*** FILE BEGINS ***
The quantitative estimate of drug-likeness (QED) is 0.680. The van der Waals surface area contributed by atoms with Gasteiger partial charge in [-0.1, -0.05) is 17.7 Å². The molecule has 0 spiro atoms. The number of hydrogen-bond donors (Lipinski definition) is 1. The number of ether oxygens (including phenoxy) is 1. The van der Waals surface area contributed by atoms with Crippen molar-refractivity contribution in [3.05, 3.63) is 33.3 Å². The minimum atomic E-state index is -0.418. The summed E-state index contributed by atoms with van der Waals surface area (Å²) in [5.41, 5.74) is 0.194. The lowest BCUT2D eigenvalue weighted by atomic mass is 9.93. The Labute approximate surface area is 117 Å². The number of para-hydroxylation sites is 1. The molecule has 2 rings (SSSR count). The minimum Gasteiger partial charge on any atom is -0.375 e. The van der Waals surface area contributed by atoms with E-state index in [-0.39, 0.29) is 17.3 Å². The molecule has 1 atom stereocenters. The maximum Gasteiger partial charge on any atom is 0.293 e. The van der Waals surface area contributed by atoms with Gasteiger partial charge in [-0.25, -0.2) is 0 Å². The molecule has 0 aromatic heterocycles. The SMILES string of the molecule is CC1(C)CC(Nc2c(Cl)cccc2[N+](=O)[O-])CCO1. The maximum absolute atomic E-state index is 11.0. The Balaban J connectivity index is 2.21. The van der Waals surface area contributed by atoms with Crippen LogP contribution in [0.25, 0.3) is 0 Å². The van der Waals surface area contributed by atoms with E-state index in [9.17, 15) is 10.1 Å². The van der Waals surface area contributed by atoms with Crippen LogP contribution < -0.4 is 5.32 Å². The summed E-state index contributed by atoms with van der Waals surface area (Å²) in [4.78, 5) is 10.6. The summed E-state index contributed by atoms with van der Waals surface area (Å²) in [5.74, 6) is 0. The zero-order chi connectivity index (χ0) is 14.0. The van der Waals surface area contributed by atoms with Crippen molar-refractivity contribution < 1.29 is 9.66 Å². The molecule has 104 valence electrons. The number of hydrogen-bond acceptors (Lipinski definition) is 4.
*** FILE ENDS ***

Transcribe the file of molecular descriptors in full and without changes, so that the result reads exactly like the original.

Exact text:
The quantitative estimate of drug-likeness (QED) is 0.680. The van der Waals surface area contributed by atoms with Gasteiger partial charge in [-0.1, -0.05) is 17.7 Å². The molecule has 0 spiro atoms. The number of hydrogen-bond donors (Lipinski definition) is 1. The number of ether oxygens (including phenoxy) is 1. The van der Waals surface area contributed by atoms with Crippen molar-refractivity contribution in [3.05, 3.63) is 33.3 Å². The minimum atomic E-state index is -0.418. The summed E-state index contributed by atoms with van der Waals surface area (Å²) in [5.41, 5.74) is 0.194. The lowest BCUT2D eigenvalue weighted by atomic mass is 9.93. The Labute approximate surface area is 117 Å². The number of para-hydroxylation sites is 1. The molecule has 2 rings (SSSR count). The minimum Gasteiger partial charge on any atom is -0.375 e. The van der Waals surface area contributed by atoms with E-state index in [-0.39, 0.29) is 17.3 Å². The molecule has 1 atom stereocenters. The maximum Gasteiger partial charge on any atom is 0.293 e. The van der Waals surface area contributed by atoms with Gasteiger partial charge in [-0.25, -0.2) is 0 Å². The molecule has 0 aromatic heterocycles. The SMILES string of the molecule is CC1(C)CC(Nc2c(Cl)cccc2[N+](=O)[O-])CCO1. The maximum absolute atomic E-state index is 11.0. The Balaban J connectivity index is 2.21. The van der Waals surface area contributed by atoms with Crippen LogP contribution in [0.25, 0.3) is 0 Å². The van der Waals surface area contributed by atoms with E-state index in [9.17, 15) is 10.1 Å². The van der Waals surface area contributed by atoms with Crippen LogP contribution < -0.4 is 5.32 Å². The summed E-state index contributed by atoms with van der Waals surface area (Å²) in [4.78, 5) is 10.6. The summed E-state index contributed by atoms with van der Waals surface area (Å²) in [5.74, 6) is 0. The zero-order chi connectivity index (χ0) is 14.0. The van der Waals surface area contributed by atoms with Crippen molar-refractivity contribution < 1.29 is 9.66 Å². The molecule has 104 valence electrons. The number of hydrogen-bond acceptors (Lipinski definition) is 4.